Panerai continues marrying cutting-edge technology with traditional craftsmanship with its new, blue version of the Lo Scienziato. WatchTime India editor Neha Bajpai explores the watch and speaks to the man behind it, former Panerai CEO Angelo Bonati.
Swiss watches, for the longest time, have thrived on the romance of handcraft. Generations of watchmakers here have spent long, dreary winters holed up in workshops, hunched over primitive tools, creating the most splendid timepieces by hand. From marketing campaigns to passionate presentations, top luxury watch companies have been spinning stories for decades, around the minimal use of machines in making horological masterpieces.
However, the age of smartwatches and tech freaks is pushing traditionalists to make space for high-tech gadgets in conventional ateliers. While the magic of nimble fingers and delicate tools in high horology can’t be replaced with gizmos, a lot of brands are warming up to the idea of assisted technology to improve precision, perfection and production capacities.
Officine Panerai is one of the first few companies in Switzerland to have married classic watchmaking know-how with cutting-edge technology. From having a robot at the assembly line to swanky test gadgets, Panerai’s manufacture in Neuchâtel is the hip face of Swiss horology.
Under the leadership of Angelo Bonati (who has led Panerai for a remarkable 17 years and handed it over to Jean-Marc Pontroué in April 2018), Panerai has been turning over a new leaf in the luxury watch industry with avant-garde timepieces, year after year. Two years ago, the company unveiled one of its most awe-inspiring watches, the Lo Scienziato Luminor 1950 Tourbillon GMT Titanio. The first watch to use 3-D printing for the case construction, the Lo Scienziato elevated Panerai’s status as a serious player in the upper echelons of haute horlogerie. Almost 40 percent lighter than steel, this watch in titanium used the direct metal laser sintering (DMLS) technique to hollow out the complex case from the inside and make it even lighter. While speculations on the use of 3-D printing within the luxury watch industry were rife for a long time, Panerai was bold enough to take the leap.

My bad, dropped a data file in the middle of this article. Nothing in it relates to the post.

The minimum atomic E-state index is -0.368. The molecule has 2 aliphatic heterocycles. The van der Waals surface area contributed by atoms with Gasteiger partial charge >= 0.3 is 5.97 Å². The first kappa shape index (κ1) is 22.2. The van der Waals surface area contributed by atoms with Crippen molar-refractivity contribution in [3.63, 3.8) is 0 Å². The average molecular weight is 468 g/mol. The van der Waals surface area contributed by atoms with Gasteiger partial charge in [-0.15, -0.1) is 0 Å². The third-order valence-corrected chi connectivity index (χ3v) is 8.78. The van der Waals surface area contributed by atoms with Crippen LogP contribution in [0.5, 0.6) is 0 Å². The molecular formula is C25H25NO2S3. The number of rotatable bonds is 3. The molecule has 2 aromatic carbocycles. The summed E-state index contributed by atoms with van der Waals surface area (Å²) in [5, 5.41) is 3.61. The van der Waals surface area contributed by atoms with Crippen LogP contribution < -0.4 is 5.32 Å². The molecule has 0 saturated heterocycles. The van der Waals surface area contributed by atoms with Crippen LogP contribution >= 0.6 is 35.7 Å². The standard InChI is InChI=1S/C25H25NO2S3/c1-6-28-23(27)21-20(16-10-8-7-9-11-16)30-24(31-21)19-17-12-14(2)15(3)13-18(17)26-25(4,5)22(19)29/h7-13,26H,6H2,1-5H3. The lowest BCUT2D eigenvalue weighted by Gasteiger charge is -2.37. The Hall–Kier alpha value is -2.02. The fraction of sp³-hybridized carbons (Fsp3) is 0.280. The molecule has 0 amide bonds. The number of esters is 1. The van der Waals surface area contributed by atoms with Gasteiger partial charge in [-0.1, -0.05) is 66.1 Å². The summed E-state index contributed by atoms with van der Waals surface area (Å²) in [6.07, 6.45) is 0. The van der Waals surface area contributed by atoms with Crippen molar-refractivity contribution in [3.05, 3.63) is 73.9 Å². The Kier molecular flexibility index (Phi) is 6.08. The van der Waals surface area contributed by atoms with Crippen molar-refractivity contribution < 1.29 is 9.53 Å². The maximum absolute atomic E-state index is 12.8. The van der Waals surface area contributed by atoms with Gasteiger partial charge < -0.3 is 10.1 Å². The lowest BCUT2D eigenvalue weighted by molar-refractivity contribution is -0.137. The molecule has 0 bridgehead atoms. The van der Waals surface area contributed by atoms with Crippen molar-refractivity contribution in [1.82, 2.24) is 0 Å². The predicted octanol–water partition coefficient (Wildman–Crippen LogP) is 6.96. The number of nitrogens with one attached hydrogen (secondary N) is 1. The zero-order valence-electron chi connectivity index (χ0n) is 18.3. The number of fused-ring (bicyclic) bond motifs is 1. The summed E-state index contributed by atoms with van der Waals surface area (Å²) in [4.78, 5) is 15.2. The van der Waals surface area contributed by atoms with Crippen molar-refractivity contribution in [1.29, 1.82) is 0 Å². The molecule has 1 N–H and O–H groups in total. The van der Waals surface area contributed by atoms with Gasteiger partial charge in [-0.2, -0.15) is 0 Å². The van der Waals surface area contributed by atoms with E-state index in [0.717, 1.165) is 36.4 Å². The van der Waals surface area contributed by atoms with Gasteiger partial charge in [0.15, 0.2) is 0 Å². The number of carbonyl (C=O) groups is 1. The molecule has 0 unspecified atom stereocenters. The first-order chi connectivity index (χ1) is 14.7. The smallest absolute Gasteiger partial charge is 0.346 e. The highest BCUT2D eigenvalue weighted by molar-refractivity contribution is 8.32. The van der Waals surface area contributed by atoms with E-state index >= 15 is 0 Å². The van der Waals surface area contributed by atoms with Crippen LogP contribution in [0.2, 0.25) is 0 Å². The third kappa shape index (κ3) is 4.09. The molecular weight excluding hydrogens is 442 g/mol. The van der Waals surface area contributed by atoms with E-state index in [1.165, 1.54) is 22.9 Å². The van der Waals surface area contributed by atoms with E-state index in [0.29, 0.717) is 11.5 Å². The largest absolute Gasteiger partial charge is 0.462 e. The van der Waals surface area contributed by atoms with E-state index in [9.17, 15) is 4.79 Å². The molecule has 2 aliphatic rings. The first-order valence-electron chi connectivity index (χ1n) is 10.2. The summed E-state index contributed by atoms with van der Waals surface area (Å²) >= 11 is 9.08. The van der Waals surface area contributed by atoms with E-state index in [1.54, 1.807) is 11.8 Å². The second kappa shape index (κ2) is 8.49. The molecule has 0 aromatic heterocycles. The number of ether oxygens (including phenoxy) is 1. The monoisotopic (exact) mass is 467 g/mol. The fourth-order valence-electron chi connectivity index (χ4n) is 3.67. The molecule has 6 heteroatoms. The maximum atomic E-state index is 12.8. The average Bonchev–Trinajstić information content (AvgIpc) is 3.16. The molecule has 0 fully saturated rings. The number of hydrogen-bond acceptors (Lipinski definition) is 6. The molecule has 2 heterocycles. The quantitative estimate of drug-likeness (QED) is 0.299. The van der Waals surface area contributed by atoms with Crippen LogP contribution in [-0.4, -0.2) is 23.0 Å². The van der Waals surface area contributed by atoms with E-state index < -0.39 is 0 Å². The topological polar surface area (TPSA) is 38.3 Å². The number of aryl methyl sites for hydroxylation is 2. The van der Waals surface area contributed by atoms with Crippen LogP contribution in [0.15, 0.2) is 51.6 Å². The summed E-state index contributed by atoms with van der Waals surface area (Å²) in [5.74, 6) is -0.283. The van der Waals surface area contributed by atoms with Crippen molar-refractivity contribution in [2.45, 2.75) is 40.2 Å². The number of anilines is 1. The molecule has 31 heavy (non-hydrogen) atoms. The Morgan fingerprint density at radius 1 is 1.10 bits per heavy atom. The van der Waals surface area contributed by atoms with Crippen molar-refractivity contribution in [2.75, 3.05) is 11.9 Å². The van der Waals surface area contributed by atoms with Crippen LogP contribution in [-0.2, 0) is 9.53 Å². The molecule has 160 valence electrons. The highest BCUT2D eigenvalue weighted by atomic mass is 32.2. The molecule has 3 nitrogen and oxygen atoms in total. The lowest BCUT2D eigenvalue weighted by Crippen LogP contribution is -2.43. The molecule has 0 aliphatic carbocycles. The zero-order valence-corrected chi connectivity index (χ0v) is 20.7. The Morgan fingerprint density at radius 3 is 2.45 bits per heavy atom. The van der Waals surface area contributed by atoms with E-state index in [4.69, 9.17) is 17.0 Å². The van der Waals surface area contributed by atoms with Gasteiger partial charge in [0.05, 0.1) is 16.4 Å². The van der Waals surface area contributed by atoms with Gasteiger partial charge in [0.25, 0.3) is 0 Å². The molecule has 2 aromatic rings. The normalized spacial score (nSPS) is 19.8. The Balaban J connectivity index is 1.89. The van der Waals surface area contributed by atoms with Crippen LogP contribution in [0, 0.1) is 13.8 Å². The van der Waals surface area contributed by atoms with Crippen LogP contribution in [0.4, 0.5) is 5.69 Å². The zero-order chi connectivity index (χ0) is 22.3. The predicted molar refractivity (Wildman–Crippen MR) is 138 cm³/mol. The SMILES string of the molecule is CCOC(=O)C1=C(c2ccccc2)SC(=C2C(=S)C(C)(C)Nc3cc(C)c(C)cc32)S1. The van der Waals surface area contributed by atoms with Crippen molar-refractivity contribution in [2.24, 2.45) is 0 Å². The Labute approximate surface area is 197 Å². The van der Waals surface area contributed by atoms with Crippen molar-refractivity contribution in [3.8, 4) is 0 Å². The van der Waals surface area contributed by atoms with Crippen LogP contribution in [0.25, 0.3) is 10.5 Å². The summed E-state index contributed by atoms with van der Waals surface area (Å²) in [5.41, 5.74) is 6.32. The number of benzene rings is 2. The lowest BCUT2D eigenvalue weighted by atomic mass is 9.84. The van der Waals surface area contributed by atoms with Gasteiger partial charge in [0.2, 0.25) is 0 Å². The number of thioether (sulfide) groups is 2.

This year, the brand is rolling out a new version of the Lo Scienziato with a tinge of blue. Priced at $143,000, the latest model retains all the technical characteristics of its predecessor, including the famed 3-D-printed titanium case and the P.2005/T skeletonized movement with tourbillon regulator. “The new Lo Scienziato is sportier in appearance. The blue hands harmonize perfectly with the metallic tones of the titanium case. We have used the color on the flange and in the sewing of the black leather strap as well. The 3-D-printed titanium case makes the watch extremely light, yet solid and robust,” says Bonati.
Panerai has also patented the watch’s tourbillon system, which is engineered to compensate more precisely for the effects of gravity on the escapement and ensure accuracy. This has been achieved by having the cage rotate on an axis that is perpendicular rather than parallel to that of the balance. The cage also makes a complete rotation every 30 seconds, rather than once per minute as in more traditional tourbillons. The watch is also equipped with a GMT indicator and a day/night indicator.